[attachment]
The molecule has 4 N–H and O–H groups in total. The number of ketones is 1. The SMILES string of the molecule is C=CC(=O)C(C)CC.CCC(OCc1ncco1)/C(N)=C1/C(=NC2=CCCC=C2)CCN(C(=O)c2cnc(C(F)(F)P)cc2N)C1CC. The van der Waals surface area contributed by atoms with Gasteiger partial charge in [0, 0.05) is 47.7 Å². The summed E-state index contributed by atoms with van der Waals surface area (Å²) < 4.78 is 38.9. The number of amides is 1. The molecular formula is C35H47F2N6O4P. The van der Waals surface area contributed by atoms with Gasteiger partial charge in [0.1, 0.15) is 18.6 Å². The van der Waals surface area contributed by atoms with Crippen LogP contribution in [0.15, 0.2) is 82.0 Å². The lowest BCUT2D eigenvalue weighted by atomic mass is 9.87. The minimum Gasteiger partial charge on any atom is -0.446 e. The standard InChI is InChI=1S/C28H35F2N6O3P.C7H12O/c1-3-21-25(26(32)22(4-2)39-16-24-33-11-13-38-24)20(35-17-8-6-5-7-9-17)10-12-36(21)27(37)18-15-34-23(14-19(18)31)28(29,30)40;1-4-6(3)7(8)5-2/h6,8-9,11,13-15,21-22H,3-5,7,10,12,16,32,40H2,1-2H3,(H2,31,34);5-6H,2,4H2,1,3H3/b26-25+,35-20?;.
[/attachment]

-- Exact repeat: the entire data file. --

The molecule has 4 N–H and O–H groups in total. The number of ketones is 1. The SMILES string of the molecule is C=CC(=O)C(C)CC.CCC(OCc1ncco1)/C(N)=C1/C(=NC2=CCCC=C2)CCN(C(=O)c2cnc(C(F)(F)P)cc2N)C1CC. The van der Waals surface area contributed by atoms with Gasteiger partial charge in [0, 0.05) is 47.7 Å². The summed E-state index contributed by atoms with van der Waals surface area (Å²) < 4.78 is 38.9. The number of amides is 1. The molecular formula is C35H47F2N6O4P. The van der Waals surface area contributed by atoms with Gasteiger partial charge in [0.1, 0.15) is 18.6 Å². The van der Waals surface area contributed by atoms with Crippen LogP contribution in [0.15, 0.2) is 82.0 Å². The lowest BCUT2D eigenvalue weighted by atomic mass is 9.87. The minimum Gasteiger partial charge on any atom is -0.446 e. The standard InChI is InChI=1S/C28H35F2N6O3P.C7H12O/c1-3-21-25(26(32)22(4-2)39-16-24-33-11-13-38-24)20(35-17-8-6-5-7-9-17)10-12-36(21)27(37)18-15-34-23(14-19(18)31)28(29,30)40;1-4-6(3)7(8)5-2/h6,8-9,11,13-15,21-22H,3-5,7,10,12,16,32,40H2,1-2H3,(H2,31,34);5-6H,2,4H2,1,3H3/b26-25+,35-20?;.